Ana Patricia Farfán: Storyteller
ANA PATRICIA FARFÁN, MFA in Dance, UMD School of Theatre, Dance, and Performance Studies and Fulbright Scholar
When I was fifteen and living in Mexico City, I had the chance to attend a concert given by a marionette company. They “played” Rossini, Schumman, Revueltas, Cage … The precision and grace in the movement that these stick-boned beings showed that night left a deep mark on me.
I was looking up, admiring the mastery of these Moiras’ fingers while feeling myself tangled, trying to decipher the exact source of the marionettes’ movement.
At that time, I might have been surprised by the idea that movement and choreography are not exclusive to dance. At the end a puppet “pianist” played Saint-Saens’ “Dying Swan” and a marionette danced the iconic role. I felt myself mesmerized by her performance; her eyes seemed to me more live than those of my seat neighbors, and so her entire body. Through her movements, the fabric of which she was made emulated flesh so effectively. And if that weren’t enough, when she was about to finish the choreography, the curtains of the little theater started slowly to rise up, revealing about ten, twelve, thirteen people who were manipulating the marionettes’ strings, like ancient Moiras (Fates). I was looking up, admiring the mastery of these Moiras’ fingers while feeling myself tangled, trying to decipher the exact source of the marionettes’ movement.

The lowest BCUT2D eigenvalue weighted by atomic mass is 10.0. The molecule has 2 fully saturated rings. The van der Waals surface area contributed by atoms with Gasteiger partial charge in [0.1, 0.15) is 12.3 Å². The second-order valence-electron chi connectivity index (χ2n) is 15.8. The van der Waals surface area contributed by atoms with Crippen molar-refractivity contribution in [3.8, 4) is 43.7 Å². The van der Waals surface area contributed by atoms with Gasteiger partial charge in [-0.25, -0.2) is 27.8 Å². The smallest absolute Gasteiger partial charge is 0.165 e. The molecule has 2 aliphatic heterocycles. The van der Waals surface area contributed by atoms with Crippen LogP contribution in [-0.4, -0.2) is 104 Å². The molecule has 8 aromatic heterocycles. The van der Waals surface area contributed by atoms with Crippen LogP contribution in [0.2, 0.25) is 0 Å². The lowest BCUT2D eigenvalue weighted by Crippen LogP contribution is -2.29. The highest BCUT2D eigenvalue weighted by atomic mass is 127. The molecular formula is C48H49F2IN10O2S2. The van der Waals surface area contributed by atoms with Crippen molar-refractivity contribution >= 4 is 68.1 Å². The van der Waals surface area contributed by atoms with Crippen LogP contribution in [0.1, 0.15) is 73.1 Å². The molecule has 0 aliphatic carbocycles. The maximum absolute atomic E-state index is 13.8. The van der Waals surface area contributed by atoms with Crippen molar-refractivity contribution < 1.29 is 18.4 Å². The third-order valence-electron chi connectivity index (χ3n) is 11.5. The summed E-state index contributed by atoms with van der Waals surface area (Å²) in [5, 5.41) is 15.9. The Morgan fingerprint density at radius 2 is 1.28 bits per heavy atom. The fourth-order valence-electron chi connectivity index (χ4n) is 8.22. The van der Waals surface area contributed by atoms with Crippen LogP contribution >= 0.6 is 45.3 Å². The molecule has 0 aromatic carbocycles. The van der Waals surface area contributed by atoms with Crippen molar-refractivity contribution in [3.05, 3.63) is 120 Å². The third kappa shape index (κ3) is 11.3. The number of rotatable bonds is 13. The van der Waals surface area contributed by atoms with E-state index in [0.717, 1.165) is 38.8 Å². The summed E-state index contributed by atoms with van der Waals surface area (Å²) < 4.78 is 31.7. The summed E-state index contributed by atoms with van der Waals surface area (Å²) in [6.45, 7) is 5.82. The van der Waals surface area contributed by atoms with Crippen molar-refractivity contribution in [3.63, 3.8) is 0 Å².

Seeing how the puppeteers’ movement was transformed into a dancer and a pianist made me feel I was in the heart of an illusion. “So magic is handcrafted!” I thought. And although I was looking at the strings, magic remained.